It has a court-yard of 50 feet by 33 feet foe worship and the entire floor is made of white marble. This building marked a transition between the red sandstone cum marble constructions of Akbar and Jahangir, and the pure marble creations of Shah Jahan. Sherwani, this building became the forerunner of the Taj. It has opened up new vistas for the assimilation of different styles into one system. But it has certain striking characteristics of its own. Smith does not consider this work as a striking piece of architecture but even he admits that it possesses a rare beauty.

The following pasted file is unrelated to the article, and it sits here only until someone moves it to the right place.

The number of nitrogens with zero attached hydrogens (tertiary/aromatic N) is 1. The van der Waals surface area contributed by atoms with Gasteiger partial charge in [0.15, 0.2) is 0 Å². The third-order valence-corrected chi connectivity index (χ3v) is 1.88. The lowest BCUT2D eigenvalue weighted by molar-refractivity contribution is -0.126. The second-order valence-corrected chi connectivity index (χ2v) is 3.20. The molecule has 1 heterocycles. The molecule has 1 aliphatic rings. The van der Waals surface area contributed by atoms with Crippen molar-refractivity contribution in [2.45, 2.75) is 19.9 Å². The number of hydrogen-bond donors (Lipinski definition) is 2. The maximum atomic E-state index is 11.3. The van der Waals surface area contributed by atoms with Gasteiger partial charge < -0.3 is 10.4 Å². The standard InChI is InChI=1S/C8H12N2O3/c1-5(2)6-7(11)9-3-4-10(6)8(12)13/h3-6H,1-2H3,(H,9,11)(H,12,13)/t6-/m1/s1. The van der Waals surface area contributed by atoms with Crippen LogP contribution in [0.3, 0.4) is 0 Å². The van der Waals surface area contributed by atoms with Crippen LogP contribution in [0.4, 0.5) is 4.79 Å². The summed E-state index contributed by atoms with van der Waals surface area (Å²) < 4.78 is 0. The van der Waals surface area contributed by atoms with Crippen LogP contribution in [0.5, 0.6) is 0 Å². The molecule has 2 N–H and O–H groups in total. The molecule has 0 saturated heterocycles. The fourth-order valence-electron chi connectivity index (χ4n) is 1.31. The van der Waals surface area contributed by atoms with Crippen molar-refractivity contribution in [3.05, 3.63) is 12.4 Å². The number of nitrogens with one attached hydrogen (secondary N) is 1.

The mausoleum is built on a square platform of a reddish freestone, it has a spacious entrance through a handsome gateway of marble and enamel.

The whole structure is surrounded with corridors, and rooms for the use of visitors. The corridors are decorated with profuse marble ornaments. This monument is built of brick in the form of octagon supporting a bulb dome of the same material. Architecture under Shah Jahan: During the time of Shah Jahair a perfect assimilation of the Hindu and Muslim architecture took place. He made use of Makrana marble in the construction of buildings. It has been supposed that the Taj was, in part at least, the work of French or Italian experts.

mughal architecture under akbar and shah jahan relationship